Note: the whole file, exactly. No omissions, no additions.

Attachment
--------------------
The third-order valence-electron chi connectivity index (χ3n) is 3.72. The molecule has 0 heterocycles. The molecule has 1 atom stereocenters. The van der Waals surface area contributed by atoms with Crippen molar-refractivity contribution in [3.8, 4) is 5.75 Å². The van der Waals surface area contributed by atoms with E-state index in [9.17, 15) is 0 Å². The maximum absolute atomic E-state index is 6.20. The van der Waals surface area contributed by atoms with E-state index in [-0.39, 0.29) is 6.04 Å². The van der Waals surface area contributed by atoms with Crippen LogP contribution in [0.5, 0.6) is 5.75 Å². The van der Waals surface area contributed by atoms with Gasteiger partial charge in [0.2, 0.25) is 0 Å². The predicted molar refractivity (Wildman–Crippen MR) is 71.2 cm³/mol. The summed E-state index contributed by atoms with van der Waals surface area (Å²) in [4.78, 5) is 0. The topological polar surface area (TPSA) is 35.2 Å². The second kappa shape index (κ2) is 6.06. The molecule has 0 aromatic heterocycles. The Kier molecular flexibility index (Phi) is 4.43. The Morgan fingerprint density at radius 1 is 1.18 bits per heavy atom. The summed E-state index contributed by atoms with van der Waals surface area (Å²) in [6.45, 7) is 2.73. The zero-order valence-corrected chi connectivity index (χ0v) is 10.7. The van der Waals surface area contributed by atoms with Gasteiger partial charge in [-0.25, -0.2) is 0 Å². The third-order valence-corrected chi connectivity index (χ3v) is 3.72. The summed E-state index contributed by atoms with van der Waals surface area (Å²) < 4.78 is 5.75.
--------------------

The third-order valence-electron chi connectivity index (χ3n) is 3.72. The molecule has 0 heterocycles. The molecule has 1 atom stereocenters. The van der Waals surface area contributed by atoms with Crippen molar-refractivity contribution in [3.8, 4) is 5.75 Å². The van der Waals surface area contributed by atoms with E-state index in [9.17, 15) is 0 Å². The maximum absolute atomic E-state index is 6.20. The van der Waals surface area contributed by atoms with E-state index in [-0.39, 0.29) is 6.04 Å². The van der Waals surface area contributed by atoms with Crippen LogP contribution in [0.5, 0.6) is 5.75 Å². The van der Waals surface area contributed by atoms with Gasteiger partial charge in [0.2, 0.25) is 0 Å². The predicted molar refractivity (Wildman–Crippen MR) is 71.2 cm³/mol. The summed E-state index contributed by atoms with van der Waals surface area (Å²) in [4.78, 5) is 0. The topological polar surface area (TPSA) is 35.2 Å². The second kappa shape index (κ2) is 6.06. The molecule has 0 aromatic heterocycles. The Kier molecular flexibility index (Phi) is 4.43. The Morgan fingerprint density at radius 1 is 1.18 bits per heavy atom. The summed E-state index contributed by atoms with van der Waals surface area (Å²) in [6.45, 7) is 2.73. The zero-order valence-corrected chi connectivity index (χ0v) is 10.7. The van der Waals surface area contributed by atoms with Gasteiger partial charge in [-0.25, -0.2) is 0 Å². The third-order valence-corrected chi connectivity index (χ3v) is 3.72. The summed E-state index contributed by atoms with van der Waals surface area (Å²) < 4.78 is 5.75.